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In Search of the Best Pares Houses in Manila

In Search of the Best Pares Houses in Manila

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Image by Shubert Ciencia via Flickr Creative Commons

Back in my childhood days, my mom would take me to the same pares house at the corner of our street, as a reward for helping with the general cleaning at home. That pares house has been in business for decades now, and people from all ages and all walks of life go there to enjoy the soft meat and the flavorful sauce of pares.

What’s a “Pares”?

mage by aban.james via Flickr Creative Commons

Served in roadside eateries and the most humble of stalls along sidewalks, pares literally means “pair”. It’s a dish featuring beef stew paired with fried rice. The beef chunks are cooked in a mixture of soy sauce, sugar, water, salt, and pepper—with the magic ingredient star anise. It’s also loaded with litid or ligaments.

For us Filipinos (or for me, at least), pares has become more than just pantawid-gutom food—it has become a comfort food.

With that said, here are some of the best pares houses in Metro Manila you should try:

#1: Pares Retiro

I’ve tried beef pares from a vendor along A. Bonifacio, along Pasong Tamo, and I’ve even tried the Jollijeep version with noodles. But all of them pales in comparison to the one served at Pares Retiro. This place has scruffy red and white walls and faded old menus—but don’t let the aesthetics fool you. It houses the best pares I’ve ever tasted in my entire life.

I recall that their pares was cheap back in the day; now it costs roughly P90. Over the years, the taste has remained outstanding. Even celebrities like Vice Ganda visit this pares house just to taste the beef and garlic rice combo.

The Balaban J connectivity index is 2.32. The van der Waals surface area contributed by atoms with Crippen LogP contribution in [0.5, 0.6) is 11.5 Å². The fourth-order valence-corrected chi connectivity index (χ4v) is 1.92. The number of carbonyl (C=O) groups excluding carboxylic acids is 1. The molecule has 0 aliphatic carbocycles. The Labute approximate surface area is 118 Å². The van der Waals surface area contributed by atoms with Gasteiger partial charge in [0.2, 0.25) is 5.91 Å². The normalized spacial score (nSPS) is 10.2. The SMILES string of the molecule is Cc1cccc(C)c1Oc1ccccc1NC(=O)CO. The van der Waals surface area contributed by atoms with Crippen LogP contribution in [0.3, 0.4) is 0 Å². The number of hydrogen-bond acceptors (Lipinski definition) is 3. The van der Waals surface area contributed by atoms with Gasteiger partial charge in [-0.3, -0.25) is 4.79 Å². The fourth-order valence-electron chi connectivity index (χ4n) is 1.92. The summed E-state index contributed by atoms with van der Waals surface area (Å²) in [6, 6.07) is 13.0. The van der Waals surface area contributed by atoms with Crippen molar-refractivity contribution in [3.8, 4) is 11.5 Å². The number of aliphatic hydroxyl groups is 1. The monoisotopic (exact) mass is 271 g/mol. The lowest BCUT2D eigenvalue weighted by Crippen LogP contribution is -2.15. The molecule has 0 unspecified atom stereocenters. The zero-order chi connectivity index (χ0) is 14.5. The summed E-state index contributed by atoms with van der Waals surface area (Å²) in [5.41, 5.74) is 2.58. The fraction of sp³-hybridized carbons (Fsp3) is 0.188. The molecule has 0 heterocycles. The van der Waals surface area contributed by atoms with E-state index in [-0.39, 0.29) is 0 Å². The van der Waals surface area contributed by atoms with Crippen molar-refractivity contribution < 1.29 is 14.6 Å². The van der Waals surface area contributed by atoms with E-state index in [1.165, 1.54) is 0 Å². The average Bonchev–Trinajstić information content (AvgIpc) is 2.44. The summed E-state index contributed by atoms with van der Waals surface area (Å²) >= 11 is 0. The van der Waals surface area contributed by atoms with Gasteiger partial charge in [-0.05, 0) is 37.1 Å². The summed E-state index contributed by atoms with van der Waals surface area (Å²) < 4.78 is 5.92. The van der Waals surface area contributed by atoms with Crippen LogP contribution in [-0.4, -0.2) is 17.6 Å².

#2: Original Pares Mami House (Espana)

More famously known as “Pares sa Maceda”, the Original Pares Mami House in Espana near Maceda Street boasts a whole lot of litid. The chunks of beef are extremely tender; the fibers easily break, and the meat itself is stamped with the slight soy, faintly sweet sauce. The fried rice with scrambled egg and chorizo bits is a real showstopper, too.

#3: Best Friends

Best Friends is another oldie, but goodie. Their first branch is in Moriones, Tondo, but they have opened up three additional branches around the metro.

This pares house breaks away from tradition, as they serve the viand on the same plate as the fried rice. Their pares is a perfect combination of sweet and salty; there’s too much sauce on the pares, but it’s not too thick or sweet. Their bestseller is the Paresio, a yummy serving of pares, rice, and two pieces of steamed siomai.

#4: Cocoy’s Pares

This is a no-frills pares house, as it should be. The interiors are old and faded, and it’s self-service all the way. But despite all that, what you’ll really care about is how good their pares is. Their beef stew has a generous helping of litid and fat; the chunks are tender, and the fried rice is served with scrambled egg bits, toasted garlic chips, and chop leeks. The soup is a bit greasy, though.

See Also

#5: Jonas

Jonas is one of the first establishments that served pares. In fact, it has been credited with inventing the word “pares” to describe the dish. Today, Jonas is no longer a humble paresan, as it now has a branch in BGC.

I grew up eating here as well, but over the years, it seems that the recipe changed. While it still has this perfect meat-to-fat ratio (70% lean meat from beef flanks, 30% fat), the dish became somewhat bland. It’s still worth a try, though.

Got any other pares house recommendations? Comment them below.

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